Britain's Theresa May wins key vote, but loses a junior minister

A casket team carries the remains of U.S. Army Cpl. Robert E. Meyers a Korean War soldier at Arlington National Cemetery in 2015. Meyers' remains were identified decades after his unit was involved in combat operations near Sonchu North Korea

A casket team carries the remains of U.S. Army Cpl. Robert E. Meyers a Korean War soldier at Arlington National Cemetery in 2015. Meyers' remains were identified decades after his unit was involved in combat operations near Sonchu North Korea

Remain-supporting Conservative MPs had threatened to defeat the government on an amendment to the bill which would have given Parliament a wide-ranging veto to May's Brexit deal, or even force a second referendum.

She had already agreed to give MPs a vote on the final Brexit deal, but rejecting it could see Britain crash out of the European Union with no agreement.

They subsequently warned they will not be easily bought off, while Tory Brexiteers urged ministers not to concede any ground.

Asked about what had been promised, Mr Buckland, the solicitor general, said the government remained "open-minded" but he would not "blithely" commit to any changes until he had had those conversations.

The Bracknell MP, who called for a second referendum on whatever deal Mrs May secures from the European Union, later told the Commons there was growing evidence that the Government's Brexit policy is "detrimental to the people we were elected to serve".

Mr Bridgen added it will make an unacceptable offer from the European Union "almost inevitable".

Heidi Allen was one of the 14 Tory rebels who struck a deal with the Prime Minister last night in order to back the EU Withdrawal Bill in parliament last night.

"We have not, and will not, agree to the House of Commons binding the government's hands in the negotiations".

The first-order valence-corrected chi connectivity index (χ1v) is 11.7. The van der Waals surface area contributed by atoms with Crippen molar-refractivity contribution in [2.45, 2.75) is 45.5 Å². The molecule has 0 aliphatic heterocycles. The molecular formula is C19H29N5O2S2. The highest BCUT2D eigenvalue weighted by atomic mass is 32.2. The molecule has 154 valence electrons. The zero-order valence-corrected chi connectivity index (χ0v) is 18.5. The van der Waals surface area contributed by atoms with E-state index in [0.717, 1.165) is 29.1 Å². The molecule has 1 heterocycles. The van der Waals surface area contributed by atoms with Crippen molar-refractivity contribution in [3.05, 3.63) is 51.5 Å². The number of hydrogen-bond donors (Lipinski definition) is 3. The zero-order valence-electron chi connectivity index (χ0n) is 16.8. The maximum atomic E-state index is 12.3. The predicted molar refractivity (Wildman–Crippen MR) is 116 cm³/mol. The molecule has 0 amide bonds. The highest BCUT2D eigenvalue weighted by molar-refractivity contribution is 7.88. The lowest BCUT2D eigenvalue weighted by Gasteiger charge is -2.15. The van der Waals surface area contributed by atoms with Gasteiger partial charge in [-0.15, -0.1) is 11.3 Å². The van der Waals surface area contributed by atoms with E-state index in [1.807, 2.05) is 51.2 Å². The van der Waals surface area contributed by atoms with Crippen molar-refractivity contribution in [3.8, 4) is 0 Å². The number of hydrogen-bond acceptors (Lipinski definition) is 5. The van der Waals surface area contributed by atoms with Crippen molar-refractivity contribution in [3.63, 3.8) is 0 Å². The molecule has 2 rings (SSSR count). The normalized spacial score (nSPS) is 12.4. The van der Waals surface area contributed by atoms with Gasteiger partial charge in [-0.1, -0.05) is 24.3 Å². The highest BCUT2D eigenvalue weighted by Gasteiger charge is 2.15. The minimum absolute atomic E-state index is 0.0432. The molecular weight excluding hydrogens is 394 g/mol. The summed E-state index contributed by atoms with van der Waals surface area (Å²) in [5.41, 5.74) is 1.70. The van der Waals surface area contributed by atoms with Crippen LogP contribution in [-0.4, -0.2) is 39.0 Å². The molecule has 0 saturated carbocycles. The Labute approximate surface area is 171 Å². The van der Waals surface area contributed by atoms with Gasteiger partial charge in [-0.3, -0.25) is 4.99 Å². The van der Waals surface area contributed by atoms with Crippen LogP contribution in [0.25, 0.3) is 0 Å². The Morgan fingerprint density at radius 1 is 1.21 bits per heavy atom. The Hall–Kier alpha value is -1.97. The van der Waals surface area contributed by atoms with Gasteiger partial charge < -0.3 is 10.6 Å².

A Downing Street source said: "We will get a good Brexit deal that works for everybody in the UK". If she fails to deliver on her promises, she will lose their goodwill and face a backlash she won't be able to contain, people familiar with the matter said.

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"The government have conceded that this is necessary and I expect to see a new amendment to cover this situation soon".

Conservative lawmaker Phillip Lee resigned as a justice minister Tuesday so he could speak out against the policy on Brexit.

Facing the prospect of losing a vote on a crucial amendment to the government's flagship Brexit legislation - which was created to empower parliament to vote down the final deal without risking a "no-deal" exit from the bloc - ministers intervened with a concession at the 11th hour even as MPs were wrapping up debate on the controversial measure.

"This justifies my decision to resign and makes it a lot less painful".

During Tuesday's debate, Ms Soubry told the House of Commons that a fellow Remainer MP had to be guarded by six armed undercover police officers at a recent public event.

Asked on BBC Radio 4's Today programme what would happen under Government plans if MPs voted against the deal eventually secured by Mrs May, Mr Davis said: "If they throw it out, well, they throw it out". A paper laying out the U.K. government position, due to be published this month, has been delayed because the Cabinet can not agree on a united stance.

A third development, which would allow MPs to direct the government on future talks if there is no resolution on the withdrawal agreement by 15 February, is also on the cards. "I think it would be fairly certain that one of the members of the House of Lords would find a way to put down Dominic [Grieve]'s original wording, that couldn't be voted on yesterday".

Attention has focused on June 12 on the so-called "meaningful vote" amendment, which would give parliament the power to decide what to do if it rejects the final Brexit deal.

Labour said May had been forced to avoid a "humiliating defeat" and "to enter negotiations with her backbenchers".

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